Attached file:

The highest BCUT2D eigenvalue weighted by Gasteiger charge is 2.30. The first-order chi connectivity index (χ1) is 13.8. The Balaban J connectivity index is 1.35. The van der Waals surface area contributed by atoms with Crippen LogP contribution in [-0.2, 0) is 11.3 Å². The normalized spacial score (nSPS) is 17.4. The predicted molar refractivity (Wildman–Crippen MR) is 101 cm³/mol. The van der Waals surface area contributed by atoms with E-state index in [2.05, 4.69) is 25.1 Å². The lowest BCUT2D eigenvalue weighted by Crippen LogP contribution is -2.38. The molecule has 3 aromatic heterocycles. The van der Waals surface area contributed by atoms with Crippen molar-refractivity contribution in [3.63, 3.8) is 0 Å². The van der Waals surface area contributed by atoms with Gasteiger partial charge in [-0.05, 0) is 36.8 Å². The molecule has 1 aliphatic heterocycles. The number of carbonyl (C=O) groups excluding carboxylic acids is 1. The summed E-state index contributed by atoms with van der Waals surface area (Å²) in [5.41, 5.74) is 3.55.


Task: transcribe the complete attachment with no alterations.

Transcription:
The highest BCUT2D eigenvalue weighted by Gasteiger charge is 2.30. The first-order chi connectivity index (χ1) is 13.8. The Balaban J connectivity index is 1.35. The van der Waals surface area contributed by atoms with Crippen LogP contribution in [-0.2, 0) is 11.3 Å². The normalized spacial score (nSPS) is 17.4. The predicted molar refractivity (Wildman–Crippen MR) is 101 cm³/mol. The van der Waals surface area contributed by atoms with E-state index in [2.05, 4.69) is 25.1 Å². The lowest BCUT2D eigenvalue weighted by Crippen LogP contribution is -2.38. The molecule has 3 aromatic heterocycles. The van der Waals surface area contributed by atoms with Crippen molar-refractivity contribution in [3.63, 3.8) is 0 Å². The van der Waals surface area contributed by atoms with Gasteiger partial charge in [-0.05, 0) is 36.8 Å². The molecule has 1 aliphatic heterocycles. The number of carbonyl (C=O) groups excluding carboxylic acids is 1. The summed E-state index contributed by atoms with van der Waals surface area (Å²) in [5.41, 5.74) is 3.55.